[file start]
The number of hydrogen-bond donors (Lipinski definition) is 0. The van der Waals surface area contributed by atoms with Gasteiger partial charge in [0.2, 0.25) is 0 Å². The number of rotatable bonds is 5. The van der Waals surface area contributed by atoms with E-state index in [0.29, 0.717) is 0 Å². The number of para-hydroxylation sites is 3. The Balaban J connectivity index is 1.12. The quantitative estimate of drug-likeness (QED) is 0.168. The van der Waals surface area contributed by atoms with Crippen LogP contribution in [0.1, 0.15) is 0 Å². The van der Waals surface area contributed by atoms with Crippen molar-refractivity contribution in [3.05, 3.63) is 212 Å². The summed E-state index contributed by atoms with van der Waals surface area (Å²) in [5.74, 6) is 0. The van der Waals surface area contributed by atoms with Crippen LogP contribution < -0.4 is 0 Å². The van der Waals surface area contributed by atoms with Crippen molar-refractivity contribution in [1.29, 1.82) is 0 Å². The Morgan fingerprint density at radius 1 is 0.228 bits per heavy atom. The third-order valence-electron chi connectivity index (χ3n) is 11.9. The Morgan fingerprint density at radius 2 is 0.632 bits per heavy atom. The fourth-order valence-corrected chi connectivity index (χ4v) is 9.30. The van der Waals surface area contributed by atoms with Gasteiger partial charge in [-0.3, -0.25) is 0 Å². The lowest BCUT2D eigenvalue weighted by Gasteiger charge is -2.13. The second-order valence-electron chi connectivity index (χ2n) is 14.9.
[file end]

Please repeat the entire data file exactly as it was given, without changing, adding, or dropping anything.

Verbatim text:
The number of hydrogen-bond donors (Lipinski definition) is 0. The van der Waals surface area contributed by atoms with Gasteiger partial charge in [0.2, 0.25) is 0 Å². The number of rotatable bonds is 5. The van der Waals surface area contributed by atoms with E-state index in [0.29, 0.717) is 0 Å². The number of para-hydroxylation sites is 3. The Balaban J connectivity index is 1.12. The quantitative estimate of drug-likeness (QED) is 0.168. The van der Waals surface area contributed by atoms with Crippen LogP contribution in [0.1, 0.15) is 0 Å². The van der Waals surface area contributed by atoms with Crippen molar-refractivity contribution in [3.05, 3.63) is 212 Å². The summed E-state index contributed by atoms with van der Waals surface area (Å²) in [5.74, 6) is 0. The van der Waals surface area contributed by atoms with Crippen LogP contribution < -0.4 is 0 Å². The van der Waals surface area contributed by atoms with Crippen molar-refractivity contribution in [1.29, 1.82) is 0 Å². The Morgan fingerprint density at radius 1 is 0.228 bits per heavy atom. The third-order valence-electron chi connectivity index (χ3n) is 11.9. The Morgan fingerprint density at radius 2 is 0.632 bits per heavy atom. The fourth-order valence-corrected chi connectivity index (χ4v) is 9.30. The van der Waals surface area contributed by atoms with Gasteiger partial charge in [-0.3, -0.25) is 0 Å². The lowest BCUT2D eigenvalue weighted by Gasteiger charge is -2.13. The second-order valence-electron chi connectivity index (χ2n) is 14.9.